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Harper's conflicting funding priorities: praise vs. crisis
Prime Minister Stephen Harper exceeded expectations pledging an extra $3.5 billion to his maternal, newborn and child health initiative - activists had only asked for $3.25 billion.
"We need to finish what we started and sustain global momentum to 2015 and beyond," Harper said in a statement. "This is a moral imperative to saving the lives of vulnerable women and children in some of the poorest countries around the world when it is in our power to do so."
This pledge and commitment has led to praise from philanthropist Melinda Gates, who told Harper, "Under your leadership, and with the support of many people in this room, Canada has earned a global reputation for driving the agenda when it comes to women and children."
This praise and generosity, however, has overshadowed the ongoing crisis in Canada's aboriginal communities, one that would shatter the global reputation for driving the agenda when it comes to women and children.
“It is difficult to reconcile Canada’s well-developed legal framework and general prosperity with the human rights problems faced by indigenous peoples in Canada that have reached crisis proportions in many respects,” James Anaya, the UN’s Special Rapporteur on the rights of indigenous peoples, wrote in a recent UN report.
To this day we still watch the poor conditions the aboriginal peoples live through and the federal government's reluctance to honouring treaty obligations, leading to the IdleNoMore movement.
“What needs to be done is aboriginal people have a say in resolving the problem, and not just receiving funding from the government,” Anaya said in a phone interview on CTV’s Power Play. “If it’s within their territory where they live, they have to have a substantial say. Just as with other property holders, and more so because they have self-governance powers, that say needs to have sway.”
In addition, the Conservative government has been reluctant to get to the bottom of missing and murdered aboriginal women, which have provoked calls for a national inquiry - one the Conservatives will not entertain.
Canada's veterans have been the target of cuts recently, and those with special conditions feel betrayed by the Harper government's reversal of specialized services and benefits. These brave men and women put their lives on the line for our country, and while $2.1 billion can be found for a Day of Honour and Conservative photo-op on May 9, along with the millions that will be allocated toward future military celebrations, like the War of 1812, Canada's veterans must deal with less. These brave men and women put their lives on the line to defend our country and where is their country when they need it the most?
When Veterans Affairs Minister Julian Fantino couldn't be bothered to speak with a group of veterans that wanted him to listen, an anti-Conservative outcry took place. His reputation, nor the Harper Government's reputation will benefit from a $4 million ad campaign to "correct misinformation" coming squarely off the backs of the veterans who lost vital and deserved services to this government's judgement of priorities.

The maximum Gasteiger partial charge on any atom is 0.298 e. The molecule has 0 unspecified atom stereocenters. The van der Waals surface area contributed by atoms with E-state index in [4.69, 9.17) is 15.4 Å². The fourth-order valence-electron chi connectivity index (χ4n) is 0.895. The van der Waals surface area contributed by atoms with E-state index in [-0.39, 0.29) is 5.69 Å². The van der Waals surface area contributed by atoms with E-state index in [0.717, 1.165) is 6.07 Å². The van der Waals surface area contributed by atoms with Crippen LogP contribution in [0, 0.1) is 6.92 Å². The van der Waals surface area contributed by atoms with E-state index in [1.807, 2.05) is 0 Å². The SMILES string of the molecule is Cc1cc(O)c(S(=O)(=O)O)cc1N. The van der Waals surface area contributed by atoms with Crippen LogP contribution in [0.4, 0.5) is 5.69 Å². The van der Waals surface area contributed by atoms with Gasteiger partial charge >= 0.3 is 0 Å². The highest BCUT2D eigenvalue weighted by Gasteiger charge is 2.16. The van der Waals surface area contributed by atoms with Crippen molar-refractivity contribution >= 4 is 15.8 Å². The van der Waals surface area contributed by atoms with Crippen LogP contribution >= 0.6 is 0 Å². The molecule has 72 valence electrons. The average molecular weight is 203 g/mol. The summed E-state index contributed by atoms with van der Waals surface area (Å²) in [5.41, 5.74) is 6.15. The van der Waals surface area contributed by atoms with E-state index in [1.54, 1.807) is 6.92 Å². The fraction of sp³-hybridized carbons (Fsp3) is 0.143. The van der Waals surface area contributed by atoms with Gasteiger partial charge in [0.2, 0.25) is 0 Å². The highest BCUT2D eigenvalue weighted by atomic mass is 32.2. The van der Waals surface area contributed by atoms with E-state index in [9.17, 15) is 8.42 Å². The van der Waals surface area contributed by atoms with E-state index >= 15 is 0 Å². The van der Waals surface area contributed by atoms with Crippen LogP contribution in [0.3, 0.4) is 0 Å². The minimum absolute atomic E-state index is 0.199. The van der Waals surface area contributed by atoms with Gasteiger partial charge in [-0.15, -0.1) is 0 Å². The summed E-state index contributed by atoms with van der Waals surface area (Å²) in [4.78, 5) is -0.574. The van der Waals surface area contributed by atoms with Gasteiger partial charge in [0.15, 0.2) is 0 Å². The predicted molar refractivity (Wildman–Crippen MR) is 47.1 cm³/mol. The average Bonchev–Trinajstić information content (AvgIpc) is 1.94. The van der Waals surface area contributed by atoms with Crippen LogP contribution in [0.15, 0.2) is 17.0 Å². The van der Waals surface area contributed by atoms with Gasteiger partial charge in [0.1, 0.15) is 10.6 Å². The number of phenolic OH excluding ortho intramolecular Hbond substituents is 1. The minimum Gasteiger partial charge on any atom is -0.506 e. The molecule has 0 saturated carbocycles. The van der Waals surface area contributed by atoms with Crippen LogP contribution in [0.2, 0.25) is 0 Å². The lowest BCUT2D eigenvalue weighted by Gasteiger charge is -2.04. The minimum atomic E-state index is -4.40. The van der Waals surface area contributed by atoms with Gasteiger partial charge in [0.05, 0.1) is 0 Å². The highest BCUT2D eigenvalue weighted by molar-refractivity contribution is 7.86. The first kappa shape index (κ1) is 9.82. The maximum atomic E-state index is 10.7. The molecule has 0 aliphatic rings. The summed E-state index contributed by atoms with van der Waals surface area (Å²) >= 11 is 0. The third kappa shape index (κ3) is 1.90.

For months, Jenny Migneault, spouse of a veteran diagnosed with PTSD chased Fantino who continuously ignored her, even to the eyes of the media - only to claim he was unaware of her in a statement later on. As he and his staffers left a House of Commons hearing yesterday, Migneault shouted, “Mr. Fantino, I’m just a vet’s spouse. You’re forgetting us, once more. We’re nothing to you.”
Migneault told CTV reporters she was “offended that a man like that is supposed to be the one who is so proud about my husband’s service? C’mon, that’s a joke.”
“What about us? The spouses, the caregivers, the ones who live 24 hours a day with their heroes,” Migneault said. “Nothing for us? We have no training whatsoever.”
Meanwhile, Fantino defended his advertising budget increase saying, “We are faced with the bantering that goes back and forth about what is or isn't (covered); what facts and non-facts are; and also the fear mongering.”
Liberal critic Frank Valeriote responded, "I'm wondering how you can justify for us your department spending more on advertising -- a $4-million increase in advertising -- and less on the actual programs themselves."
When it comes to painting a rosy picture for the cameras abroad, the Conservatives have money to spend. When it comes to deceitful programs designed to spread propaganda and misinformation to the electorate, the Conservatives have the money to spend. However, when it comes to aiding Canadians, "we're nothing to you."
Harper can basque in the praise he received during his maternal health summit but the issues facing aboriginal communities and Canada's veterans are just two of many issues that will serve as an anchor on his persona. What do you think of Harper's spending priorities? Share this article and join the discussion and let us know what you think: Facebook, Twitter, Google+.